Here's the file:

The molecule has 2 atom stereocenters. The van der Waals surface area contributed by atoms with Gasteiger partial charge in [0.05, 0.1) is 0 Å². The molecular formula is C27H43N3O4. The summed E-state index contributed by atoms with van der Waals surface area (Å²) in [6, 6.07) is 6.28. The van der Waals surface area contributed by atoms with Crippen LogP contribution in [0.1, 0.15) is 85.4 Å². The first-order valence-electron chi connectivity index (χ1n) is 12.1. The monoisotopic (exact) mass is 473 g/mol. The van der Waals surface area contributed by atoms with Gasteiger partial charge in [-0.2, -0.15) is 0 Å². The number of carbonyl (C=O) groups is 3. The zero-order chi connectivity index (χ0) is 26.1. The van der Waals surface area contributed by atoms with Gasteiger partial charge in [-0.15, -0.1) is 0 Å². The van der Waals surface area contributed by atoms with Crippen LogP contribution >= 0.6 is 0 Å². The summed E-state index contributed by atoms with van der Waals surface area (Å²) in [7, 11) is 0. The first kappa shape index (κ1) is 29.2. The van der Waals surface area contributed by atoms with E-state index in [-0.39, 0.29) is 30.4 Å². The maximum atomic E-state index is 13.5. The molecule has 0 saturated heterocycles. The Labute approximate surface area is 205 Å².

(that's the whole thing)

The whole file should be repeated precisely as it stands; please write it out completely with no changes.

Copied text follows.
The molecule has 2 atom stereocenters. The van der Waals surface area contributed by atoms with Gasteiger partial charge in [0.05, 0.1) is 0 Å². The molecular formula is C27H43N3O4. The summed E-state index contributed by atoms with van der Waals surface area (Å²) in [6, 6.07) is 6.28. The van der Waals surface area contributed by atoms with Crippen LogP contribution in [0.1, 0.15) is 85.4 Å². The first-order valence-electron chi connectivity index (χ1n) is 12.1. The monoisotopic (exact) mass is 473 g/mol. The van der Waals surface area contributed by atoms with Gasteiger partial charge in [-0.2, -0.15) is 0 Å². The number of carbonyl (C=O) groups is 3. The zero-order chi connectivity index (χ0) is 26.1. The van der Waals surface area contributed by atoms with Gasteiger partial charge in [-0.15, -0.1) is 0 Å². The van der Waals surface area contributed by atoms with Crippen LogP contribution >= 0.6 is 0 Å². The summed E-state index contributed by atoms with van der Waals surface area (Å²) in [7, 11) is 0. The first kappa shape index (κ1) is 29.2. The van der Waals surface area contributed by atoms with E-state index in [-0.39, 0.29) is 30.4 Å². The maximum atomic E-state index is 13.5. The molecule has 0 saturated heterocycles. The Labute approximate surface area is 205 Å².